It has been a whirlwind of a season for David Price — and that’s before getting into his off-the-field transgressions.
The $217 million man for the Boston Red Sox has tossed just 66 innings in his second season in Boston. One can blame the pitcher’s prized left elbow for that. He missed the first 49 games of 2017 with a strain in the joint, then returned for 11 starts before hitting the disabled list again on July 28 with inflammation.
At first, there were concerns Price’s latest elbow issues would require Tommy John surgery, but the southpaw was able to toss from 90 feet earlier this week. It’s progress, but there is still no timetable regarding Price’s return. Manager John Farrell also told WEEI he has not decided whether or not Price will require a minor league assignment as part of his rehab.
Boston, first in the American League East, has no need to rush Price back. That said, it would be silly to think the former Cy Young Award winner would not be an asset down the stretch.
Yes, Price has been inconsistent since inking his name for a fortune — a far cry from what the Red Sox signed up for. And yes, his repeated run-ins with the Boston media, including Hall-of-Famer-turned-NESN-broadcaster Dennis Eckersley, have been a distraction. But let’s not act like the Red Sox would be better off without Price.
While his postseason numbers are tough to stomach (2-8 record, 5.54 ERA, 1.230 WHIP), the Red Sox still have to reach October. It’s only August, the Yankees and Rays have been streaky like Boston and there’s still plenty of baseball left to play.
While Price is no longer the ace of his staff — that designation is firmly in the hands of Chris Sale — no member of the rotation has as much playoff chase experience as Price. Not only is he familiar with pitching in the heat of a pennant race, but he’s pretty darn good at it, too.
Let’s call August, September and the few regular-season games that trickle into October the stretch run months. Well, if his career is any indication, the Red Sox would love to have Price around for those portions of the calendar.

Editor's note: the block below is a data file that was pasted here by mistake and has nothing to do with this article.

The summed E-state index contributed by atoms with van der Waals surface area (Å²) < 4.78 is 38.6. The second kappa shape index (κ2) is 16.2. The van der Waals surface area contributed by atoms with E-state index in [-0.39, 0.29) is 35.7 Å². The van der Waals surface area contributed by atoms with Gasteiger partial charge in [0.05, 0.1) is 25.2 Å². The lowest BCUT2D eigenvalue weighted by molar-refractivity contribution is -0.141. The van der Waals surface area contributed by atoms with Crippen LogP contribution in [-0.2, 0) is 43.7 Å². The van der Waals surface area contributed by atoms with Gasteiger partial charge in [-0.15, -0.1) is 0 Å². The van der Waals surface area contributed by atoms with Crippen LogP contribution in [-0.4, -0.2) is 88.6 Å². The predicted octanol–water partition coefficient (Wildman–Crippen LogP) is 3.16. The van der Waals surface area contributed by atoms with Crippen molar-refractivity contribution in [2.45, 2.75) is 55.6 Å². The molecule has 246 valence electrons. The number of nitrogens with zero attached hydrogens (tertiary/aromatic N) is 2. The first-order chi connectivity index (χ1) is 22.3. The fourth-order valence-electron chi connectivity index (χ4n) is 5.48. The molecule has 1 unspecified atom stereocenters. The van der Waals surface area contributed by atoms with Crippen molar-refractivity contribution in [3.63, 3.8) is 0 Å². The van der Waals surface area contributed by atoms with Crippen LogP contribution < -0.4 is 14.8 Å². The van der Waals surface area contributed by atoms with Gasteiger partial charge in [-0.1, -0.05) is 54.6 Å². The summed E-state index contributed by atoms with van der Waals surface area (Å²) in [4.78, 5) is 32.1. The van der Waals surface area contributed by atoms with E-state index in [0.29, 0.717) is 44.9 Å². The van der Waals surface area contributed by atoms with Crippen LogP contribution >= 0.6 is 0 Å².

For his career, the 31-year-old has an August stat line of a 2.89 ERA, 1.079 WHIP and .226/.273/.346 slash line allowed in 295.2 innings (44 starts). He has taken on even more work in September/October (330.1 innings, 48 starts) with a 3.08 ERA, 1.105 WHIP and .225/.277/.337 slash line allowed.
Throughout his career, Price’s best numbers for starts, innings pitched, batting average and slugging percentage are in the last month of the season.
In other words, the guy is pretty useful if your team is trying to secure a playoff berth or a maintain a division lead. In the postseason Price is a different story, but the Red Sox have to build that bridge before they can cross it.
And yes, Price’s tenure in Boston has not exactly corresponded with his overall career track record — he could be inconsistent or even awful once he returns. That’s fair. So is criticizing him for not living up to his contract.
But when the Red Sox need to win a few games down the line, their fans would much prefer him on the mound over Doug Fister.
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